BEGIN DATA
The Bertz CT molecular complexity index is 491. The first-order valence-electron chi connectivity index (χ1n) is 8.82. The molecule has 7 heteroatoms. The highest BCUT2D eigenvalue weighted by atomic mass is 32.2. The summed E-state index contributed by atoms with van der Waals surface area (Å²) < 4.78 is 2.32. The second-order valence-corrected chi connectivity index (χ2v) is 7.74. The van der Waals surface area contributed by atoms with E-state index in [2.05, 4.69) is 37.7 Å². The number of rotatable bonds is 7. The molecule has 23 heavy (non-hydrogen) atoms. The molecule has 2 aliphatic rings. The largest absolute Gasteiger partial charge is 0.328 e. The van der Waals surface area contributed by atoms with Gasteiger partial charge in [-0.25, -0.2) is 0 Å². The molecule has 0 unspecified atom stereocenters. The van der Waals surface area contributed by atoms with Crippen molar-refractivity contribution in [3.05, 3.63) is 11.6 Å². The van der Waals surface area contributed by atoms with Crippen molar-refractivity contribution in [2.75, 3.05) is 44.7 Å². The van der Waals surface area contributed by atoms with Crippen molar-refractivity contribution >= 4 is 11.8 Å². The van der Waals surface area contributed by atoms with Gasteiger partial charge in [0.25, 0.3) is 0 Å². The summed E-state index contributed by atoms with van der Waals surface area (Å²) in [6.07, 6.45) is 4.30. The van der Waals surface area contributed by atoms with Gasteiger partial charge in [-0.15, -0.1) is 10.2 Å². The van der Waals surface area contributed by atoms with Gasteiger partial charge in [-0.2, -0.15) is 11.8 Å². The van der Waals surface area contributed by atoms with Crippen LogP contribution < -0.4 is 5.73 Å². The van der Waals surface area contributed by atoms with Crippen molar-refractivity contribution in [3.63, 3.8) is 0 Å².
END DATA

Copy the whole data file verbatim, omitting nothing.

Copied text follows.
The Bertz CT molecular complexity index is 491. The first-order valence-electron chi connectivity index (χ1n) is 8.82. The molecule has 7 heteroatoms. The highest BCUT2D eigenvalue weighted by atomic mass is 32.2. The summed E-state index contributed by atoms with van der Waals surface area (Å²) < 4.78 is 2.32. The second-order valence-corrected chi connectivity index (χ2v) is 7.74. The van der Waals surface area contributed by atoms with E-state index in [2.05, 4.69) is 37.7 Å². The number of rotatable bonds is 7. The molecule has 23 heavy (non-hydrogen) atoms. The molecule has 2 aliphatic rings. The largest absolute Gasteiger partial charge is 0.328 e. The van der Waals surface area contributed by atoms with Gasteiger partial charge in [-0.25, -0.2) is 0 Å². The molecule has 0 unspecified atom stereocenters. The van der Waals surface area contributed by atoms with Crippen molar-refractivity contribution in [3.05, 3.63) is 11.6 Å². The van der Waals surface area contributed by atoms with Crippen molar-refractivity contribution in [2.75, 3.05) is 44.7 Å². The van der Waals surface area contributed by atoms with Crippen molar-refractivity contribution >= 4 is 11.8 Å². The van der Waals surface area contributed by atoms with Gasteiger partial charge in [0.25, 0.3) is 0 Å². The summed E-state index contributed by atoms with van der Waals surface area (Å²) in [6.07, 6.45) is 4.30. The van der Waals surface area contributed by atoms with Gasteiger partial charge in [-0.15, -0.1) is 10.2 Å². The van der Waals surface area contributed by atoms with Gasteiger partial charge in [-0.2, -0.15) is 11.8 Å². The van der Waals surface area contributed by atoms with Crippen LogP contribution < -0.4 is 5.73 Å². The van der Waals surface area contributed by atoms with Crippen molar-refractivity contribution in [3.63, 3.8) is 0 Å².